Our state’s appellate courts saw some interesting child custody cases throughout the year of 2018. The Florida Chapter Association of Family and Conciliation Courts (FLAFCC) has put together a list of the top 10 cases of interest across the board. They touch on a variety of issues, with the subject of relocation continuing to be a “hot button” topic.

Let us look at some of the topics addressed. In one matter, a child’s mother died unexpectedly. The child was being raised by the mother and stepfather, and had resided with them for several years. As such, the step-father filed for custody which was granted on a temporary basis until trial. The biological father was stationed in Germany and had very little contact with the child. The child fully wished to stay with the step-father. However, the appellate court determined that the trial court entered that ruling in error as the biological father had not been found unfit, and therefore maintained custody rights. The decision was remanded back to the trial court with instructions for the court to make additional findings as to why it would be detrimental to the child to relocated to Germany.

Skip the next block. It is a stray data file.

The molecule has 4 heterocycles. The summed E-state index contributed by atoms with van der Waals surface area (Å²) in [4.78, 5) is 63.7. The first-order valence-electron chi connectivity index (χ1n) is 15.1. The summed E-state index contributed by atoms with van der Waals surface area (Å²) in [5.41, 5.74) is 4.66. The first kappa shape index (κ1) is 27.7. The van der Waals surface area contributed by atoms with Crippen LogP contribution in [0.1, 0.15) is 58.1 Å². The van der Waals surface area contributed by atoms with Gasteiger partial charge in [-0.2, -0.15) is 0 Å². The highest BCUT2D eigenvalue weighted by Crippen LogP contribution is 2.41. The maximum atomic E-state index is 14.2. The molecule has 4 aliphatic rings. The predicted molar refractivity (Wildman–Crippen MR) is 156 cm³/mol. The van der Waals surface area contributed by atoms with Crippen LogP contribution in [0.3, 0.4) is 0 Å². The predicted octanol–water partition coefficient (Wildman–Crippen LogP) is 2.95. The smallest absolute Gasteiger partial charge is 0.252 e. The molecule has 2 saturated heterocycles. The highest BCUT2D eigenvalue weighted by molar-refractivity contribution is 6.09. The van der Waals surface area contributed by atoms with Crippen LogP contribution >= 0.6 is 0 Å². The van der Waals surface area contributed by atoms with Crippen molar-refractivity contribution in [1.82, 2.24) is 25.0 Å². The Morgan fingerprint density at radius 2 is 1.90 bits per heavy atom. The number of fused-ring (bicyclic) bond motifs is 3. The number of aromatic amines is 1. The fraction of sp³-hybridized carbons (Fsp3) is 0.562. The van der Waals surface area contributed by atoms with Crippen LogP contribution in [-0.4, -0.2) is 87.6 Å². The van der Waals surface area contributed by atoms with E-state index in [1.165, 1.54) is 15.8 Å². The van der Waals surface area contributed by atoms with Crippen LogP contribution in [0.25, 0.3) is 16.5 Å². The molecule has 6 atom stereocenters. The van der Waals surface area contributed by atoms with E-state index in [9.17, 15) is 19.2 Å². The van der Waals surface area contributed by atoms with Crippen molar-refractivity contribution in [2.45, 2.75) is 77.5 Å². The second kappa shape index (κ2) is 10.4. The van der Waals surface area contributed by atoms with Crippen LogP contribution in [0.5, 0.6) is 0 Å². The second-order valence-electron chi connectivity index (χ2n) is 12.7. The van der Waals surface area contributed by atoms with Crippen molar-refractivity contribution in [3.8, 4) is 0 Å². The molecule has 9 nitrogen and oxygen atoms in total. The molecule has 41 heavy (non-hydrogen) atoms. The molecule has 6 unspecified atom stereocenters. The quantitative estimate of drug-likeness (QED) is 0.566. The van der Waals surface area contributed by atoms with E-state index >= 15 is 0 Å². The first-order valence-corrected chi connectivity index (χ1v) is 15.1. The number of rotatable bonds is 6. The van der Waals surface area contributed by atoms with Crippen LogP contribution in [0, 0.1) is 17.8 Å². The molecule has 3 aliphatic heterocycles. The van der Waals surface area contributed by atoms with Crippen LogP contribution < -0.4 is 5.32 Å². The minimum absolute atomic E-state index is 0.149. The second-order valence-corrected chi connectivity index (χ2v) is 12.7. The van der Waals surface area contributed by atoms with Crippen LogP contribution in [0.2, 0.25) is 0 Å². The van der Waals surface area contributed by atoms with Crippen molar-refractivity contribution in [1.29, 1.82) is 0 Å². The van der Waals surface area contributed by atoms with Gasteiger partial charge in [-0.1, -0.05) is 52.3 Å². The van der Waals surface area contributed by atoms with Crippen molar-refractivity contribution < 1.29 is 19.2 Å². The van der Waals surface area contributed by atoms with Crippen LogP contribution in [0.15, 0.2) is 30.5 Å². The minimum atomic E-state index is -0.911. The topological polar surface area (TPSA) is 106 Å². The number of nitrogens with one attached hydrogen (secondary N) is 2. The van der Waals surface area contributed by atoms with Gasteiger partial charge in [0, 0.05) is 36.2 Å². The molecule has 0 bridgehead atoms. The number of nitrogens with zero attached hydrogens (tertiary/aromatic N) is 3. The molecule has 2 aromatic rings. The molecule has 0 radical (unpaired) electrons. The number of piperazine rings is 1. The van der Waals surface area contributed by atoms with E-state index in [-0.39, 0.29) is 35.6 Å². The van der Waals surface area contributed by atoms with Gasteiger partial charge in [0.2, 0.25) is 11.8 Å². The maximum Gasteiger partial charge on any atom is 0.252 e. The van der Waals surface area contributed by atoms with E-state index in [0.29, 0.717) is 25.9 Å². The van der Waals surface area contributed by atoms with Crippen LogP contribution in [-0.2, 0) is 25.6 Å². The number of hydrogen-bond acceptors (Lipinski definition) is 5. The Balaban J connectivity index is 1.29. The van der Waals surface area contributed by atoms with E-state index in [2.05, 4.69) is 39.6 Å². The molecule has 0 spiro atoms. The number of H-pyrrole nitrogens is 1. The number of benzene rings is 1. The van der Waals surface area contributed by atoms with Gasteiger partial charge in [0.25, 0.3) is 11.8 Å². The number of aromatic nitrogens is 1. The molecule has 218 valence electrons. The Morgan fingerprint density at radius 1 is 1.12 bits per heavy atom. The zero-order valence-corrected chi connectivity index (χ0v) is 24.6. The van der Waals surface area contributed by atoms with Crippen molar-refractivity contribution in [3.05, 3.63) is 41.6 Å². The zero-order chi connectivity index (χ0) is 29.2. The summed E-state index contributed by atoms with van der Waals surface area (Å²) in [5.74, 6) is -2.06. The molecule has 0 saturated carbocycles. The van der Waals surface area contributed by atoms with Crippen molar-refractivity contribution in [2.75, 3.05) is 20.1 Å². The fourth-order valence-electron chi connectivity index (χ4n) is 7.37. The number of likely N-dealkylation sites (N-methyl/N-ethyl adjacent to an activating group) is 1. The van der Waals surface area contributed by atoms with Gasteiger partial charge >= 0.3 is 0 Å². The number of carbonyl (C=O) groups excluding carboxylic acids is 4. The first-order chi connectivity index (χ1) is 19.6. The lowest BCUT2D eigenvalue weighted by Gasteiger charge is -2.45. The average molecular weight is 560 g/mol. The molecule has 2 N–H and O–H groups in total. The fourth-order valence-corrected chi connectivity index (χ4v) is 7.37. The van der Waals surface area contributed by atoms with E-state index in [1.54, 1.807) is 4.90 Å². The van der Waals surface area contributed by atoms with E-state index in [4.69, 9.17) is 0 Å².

In another case involving relocation issues, a mother filed for divorce and moved to a different state with the child without obtaining an agreement or order stating that the husband was in agreement. However, the parties had entered into an agreement that the Mother would maintain custody of the child until a scheduled mediation, with the father having one month visitation periods in both summer and winter. During the father’s summer visitation period, he filed an emergency motion with the court requesting to keep the child because the mother had not filed a petition to relocate. However, the language of the previous agreement took precedence and the court found that the wife was not required to file a petition because the husband had already agreed to it.

These are only two examples of complex child custody issues. Do not attempt to navigate the difficult matters alone. An experienced attorney can make sure there are no loop holes in an agreement that may cause future custody issues.